As most French students of my generation, I had to study Candide, a short philosophical novella written by Voltaire. Back then, I was convinced that Voltaire was an arrogant prick, and I never imagined that his dumb criticism of Leibniz’s theory of pre-established harmony, which he barely understood, would ever echo in my work as a biologist.
But here we are, years have passed, I have made peace with Voltaire, and the ENCODE consortium has issued its major and controversial statement that they find “biochemical functions for 80% of the genome”. As the arguments and the comments flow on the blogs and in the academic press, I cannot help thinking about the words of Dr. Pangloss – incarnating narrow optimism.
Observe, for instance, the nose is formed for spectacles, therefore we wear spectacles. The legs are visibly designed for stockings, accordingly we wear stockings.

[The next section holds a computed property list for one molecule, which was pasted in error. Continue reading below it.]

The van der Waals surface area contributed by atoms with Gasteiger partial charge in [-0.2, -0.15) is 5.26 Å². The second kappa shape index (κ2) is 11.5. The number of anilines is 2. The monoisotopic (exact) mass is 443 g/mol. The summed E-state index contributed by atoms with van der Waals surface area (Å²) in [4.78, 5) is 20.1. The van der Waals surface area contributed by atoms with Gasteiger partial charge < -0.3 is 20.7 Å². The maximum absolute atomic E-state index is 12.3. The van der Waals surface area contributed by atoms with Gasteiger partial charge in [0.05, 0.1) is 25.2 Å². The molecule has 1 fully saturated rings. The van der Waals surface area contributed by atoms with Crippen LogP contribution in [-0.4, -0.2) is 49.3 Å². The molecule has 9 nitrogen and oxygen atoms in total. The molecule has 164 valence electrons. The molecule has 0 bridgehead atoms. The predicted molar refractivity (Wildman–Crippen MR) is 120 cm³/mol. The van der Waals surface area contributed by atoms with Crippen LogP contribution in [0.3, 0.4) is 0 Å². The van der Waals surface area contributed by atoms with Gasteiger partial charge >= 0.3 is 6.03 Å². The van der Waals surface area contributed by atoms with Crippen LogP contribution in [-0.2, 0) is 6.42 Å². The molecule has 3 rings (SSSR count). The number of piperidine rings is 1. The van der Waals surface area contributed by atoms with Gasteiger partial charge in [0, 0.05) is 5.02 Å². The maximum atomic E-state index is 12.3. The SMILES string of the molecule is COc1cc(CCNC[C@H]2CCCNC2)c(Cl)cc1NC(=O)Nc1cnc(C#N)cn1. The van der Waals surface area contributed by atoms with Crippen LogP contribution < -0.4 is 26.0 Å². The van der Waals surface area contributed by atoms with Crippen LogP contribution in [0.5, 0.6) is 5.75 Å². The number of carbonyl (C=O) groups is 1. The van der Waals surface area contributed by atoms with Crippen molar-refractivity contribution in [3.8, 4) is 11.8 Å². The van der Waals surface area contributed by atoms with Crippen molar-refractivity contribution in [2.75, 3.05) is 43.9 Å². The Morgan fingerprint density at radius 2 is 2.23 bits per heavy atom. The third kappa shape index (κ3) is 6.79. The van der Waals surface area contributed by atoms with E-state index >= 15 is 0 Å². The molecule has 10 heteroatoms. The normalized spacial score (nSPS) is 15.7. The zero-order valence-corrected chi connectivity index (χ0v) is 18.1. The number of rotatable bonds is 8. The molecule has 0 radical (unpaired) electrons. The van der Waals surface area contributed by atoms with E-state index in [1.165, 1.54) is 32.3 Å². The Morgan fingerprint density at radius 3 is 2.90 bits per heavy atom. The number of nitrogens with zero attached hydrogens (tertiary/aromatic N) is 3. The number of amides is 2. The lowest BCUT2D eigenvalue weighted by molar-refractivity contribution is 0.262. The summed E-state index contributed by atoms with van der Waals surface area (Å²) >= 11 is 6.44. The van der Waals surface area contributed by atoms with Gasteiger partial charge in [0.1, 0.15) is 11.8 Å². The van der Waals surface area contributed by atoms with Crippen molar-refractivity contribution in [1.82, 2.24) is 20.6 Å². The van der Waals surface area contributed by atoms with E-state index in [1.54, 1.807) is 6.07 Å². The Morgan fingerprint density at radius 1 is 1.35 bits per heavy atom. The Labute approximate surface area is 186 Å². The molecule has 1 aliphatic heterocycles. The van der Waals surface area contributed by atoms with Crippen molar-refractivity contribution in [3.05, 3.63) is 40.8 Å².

What I will call the Panglossian reading of the “80% functional” statement above is the idea that 80% of the genome is meant to be the way it is. The architecture of a given locus is somehow designed to produce what happens there (transcription, transcription enhancing, transcription factor binding etc). Notice...
The first time I heard a friend of mine — a clever guy — claim that he does not believe in Evolution, I was speechless. Over the years I realized something important: he is not alone. As much as 40% of US citizens believe in strict creationism, while only ~ 15% believe in Evolution (source: Gallup polls).
The latest incarnation of creationism, Intelligent Design, received some media attention during the trial of the Dover Area School District. Following the annoucement that Intelligent Design will be taught side by side with Evolution at the biology classes, a group of parents sued the public school district and finally convinced the judges that this constitutes a breach of the First Amendment of the constitution.
In essence, Intelligent Design claims to build on scientific observations. The rationale of the argument is that biological organisms, human beings in particular, are too complex to be the product of chance. They are designed. And if there is a design, there must be a designer.
If you have read George Orwell's novel Nineteen Eighty-Four, you will perhaps remember the fictive language Newspeak. By removing words from the English vocabulary, the powers that be gradually enclose the...